I understand triodes have high fidelity with VHF frequencies so they should be able to handle the high frequences and keep the signal clean.

    Ill check out the video when I get off work but by the sounds of that post, its not really related to what I'm studying. I'm just interested in studying resonance in a coil and looking at what kinds of things will cause the desired frequency to drift and how various interferences affect resonance frequencies - basically just interested in coil resonance - nothing too special really..

    Lol I can already see you whipping out some valid criticisms about torroid size and triodes lol but hey, what can I say - I cant help but be compelled to study this stuff! That said, I really appreciate your input so far, criticisms included!

    Keep it comin!
     
  10. May 2, 2009 #9

    vk6kro

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    I have some toroidal power transformers that have very low leakage currents so that is a good use for them. These would be about 6 inches in diameter.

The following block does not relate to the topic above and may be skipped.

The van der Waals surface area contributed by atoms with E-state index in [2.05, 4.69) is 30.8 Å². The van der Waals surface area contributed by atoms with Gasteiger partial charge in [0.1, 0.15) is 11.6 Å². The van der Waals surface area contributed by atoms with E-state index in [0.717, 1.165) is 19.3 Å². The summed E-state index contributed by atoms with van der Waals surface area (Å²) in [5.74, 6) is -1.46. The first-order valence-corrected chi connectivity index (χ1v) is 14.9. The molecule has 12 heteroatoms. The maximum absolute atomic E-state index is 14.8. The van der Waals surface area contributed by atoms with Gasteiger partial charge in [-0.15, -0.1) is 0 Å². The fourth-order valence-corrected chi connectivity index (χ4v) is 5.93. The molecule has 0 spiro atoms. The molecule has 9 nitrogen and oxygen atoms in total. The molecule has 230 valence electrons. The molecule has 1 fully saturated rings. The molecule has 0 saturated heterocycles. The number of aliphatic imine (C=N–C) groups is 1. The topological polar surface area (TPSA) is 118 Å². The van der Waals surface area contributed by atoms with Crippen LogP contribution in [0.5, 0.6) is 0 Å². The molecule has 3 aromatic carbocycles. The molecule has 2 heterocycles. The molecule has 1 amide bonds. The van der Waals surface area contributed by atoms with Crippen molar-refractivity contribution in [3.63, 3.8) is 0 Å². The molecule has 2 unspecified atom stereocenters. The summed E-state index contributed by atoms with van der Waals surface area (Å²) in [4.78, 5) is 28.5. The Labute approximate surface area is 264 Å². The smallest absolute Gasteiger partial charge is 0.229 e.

No, this is the second time someone has mentioned triodes in the last week. Someone else was talking about cartridges for record players. Must be nostalgia week.

    They work at VHF if you get suitable valves but they need to be in grounded grid mode or else you have to neutralize them.
    Before you use one read up on "Miller Effect". Nasty.
     
  11. May 2, 2009 #10
    Interesting - sounds like its another consideration in determining the frequency of resonance? At least, that appears to be the case with consideration for how I intend to be using them being that the resonance frequency is determined in part by the capacitance in the circuit...

    Anyway, a stable output frequency is something I'd prefer, in consideration of core heat buildup induced frequency drift, I'm going to spend this weekend looking for a nice LC Circuit to keep the coil at the resonance frequency.

    Here is a video that has an experimental setup that clued me in that these kinds of coils are highly sensitive to outside interference.
    http://video.google.com/videoplay?docid=-721789270445596549&hl=en [Broken]
    Skip to 11:20 in the video and at 15:35 he demonstrates that the resonance in the coil is thrown off just by moving his hand near it. I dont really attribute any credibility to the rest of the video (not that i could anyway lol) - This video conveniently had a good demonstration of the effect that I'm trying to counter balance...